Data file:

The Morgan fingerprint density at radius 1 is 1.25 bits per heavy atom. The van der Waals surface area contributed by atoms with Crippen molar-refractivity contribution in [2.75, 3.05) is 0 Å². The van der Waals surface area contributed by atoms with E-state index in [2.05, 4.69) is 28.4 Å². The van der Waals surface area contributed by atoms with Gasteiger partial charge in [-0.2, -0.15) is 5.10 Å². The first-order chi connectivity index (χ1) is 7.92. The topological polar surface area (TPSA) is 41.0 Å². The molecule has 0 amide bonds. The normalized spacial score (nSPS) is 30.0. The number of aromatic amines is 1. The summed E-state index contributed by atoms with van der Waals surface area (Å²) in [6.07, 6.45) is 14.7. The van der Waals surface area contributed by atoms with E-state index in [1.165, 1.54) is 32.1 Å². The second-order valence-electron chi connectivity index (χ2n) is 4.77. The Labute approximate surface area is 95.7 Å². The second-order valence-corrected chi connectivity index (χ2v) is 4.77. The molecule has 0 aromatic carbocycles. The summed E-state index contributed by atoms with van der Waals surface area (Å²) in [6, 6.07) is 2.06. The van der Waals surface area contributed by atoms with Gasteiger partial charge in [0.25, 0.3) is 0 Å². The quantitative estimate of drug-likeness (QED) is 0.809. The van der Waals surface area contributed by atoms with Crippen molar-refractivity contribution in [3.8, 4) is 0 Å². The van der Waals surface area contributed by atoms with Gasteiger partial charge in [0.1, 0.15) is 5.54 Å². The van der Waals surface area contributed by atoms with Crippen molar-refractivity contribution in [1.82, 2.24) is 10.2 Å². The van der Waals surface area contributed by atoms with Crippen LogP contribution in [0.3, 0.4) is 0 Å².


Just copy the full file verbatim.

The Morgan fingerprint density at radius 1 is 1.25 bits per heavy atom. The van der Waals surface area contributed by atoms with Crippen molar-refractivity contribution in [2.75, 3.05) is 0 Å². The van der Waals surface area contributed by atoms with E-state index in [2.05, 4.69) is 28.4 Å². The van der Waals surface area contributed by atoms with Gasteiger partial charge in [-0.2, -0.15) is 5.10 Å². The first-order chi connectivity index (χ1) is 7.92. The topological polar surface area (TPSA) is 41.0 Å². The molecule has 0 amide bonds. The normalized spacial score (nSPS) is 30.0. The number of aromatic amines is 1. The summed E-state index contributed by atoms with van der Waals surface area (Å²) in [6.07, 6.45) is 14.7. The van der Waals surface area contributed by atoms with E-state index in [1.165, 1.54) is 32.1 Å². The second-order valence-electron chi connectivity index (χ2n) is 4.77. The Labute approximate surface area is 95.7 Å². The second-order valence-corrected chi connectivity index (χ2v) is 4.77. The molecule has 0 aromatic carbocycles. The summed E-state index contributed by atoms with van der Waals surface area (Å²) in [6, 6.07) is 2.06. The van der Waals surface area contributed by atoms with Gasteiger partial charge in [0.25, 0.3) is 0 Å². The quantitative estimate of drug-likeness (QED) is 0.809. The van der Waals surface area contributed by atoms with Crippen molar-refractivity contribution in [3.8, 4) is 0 Å². The van der Waals surface area contributed by atoms with Gasteiger partial charge in [0.1, 0.15) is 5.54 Å². The van der Waals surface area contributed by atoms with Crippen molar-refractivity contribution in [1.82, 2.24) is 10.2 Å². The van der Waals surface area contributed by atoms with Crippen LogP contribution in [0.3, 0.4) is 0 Å².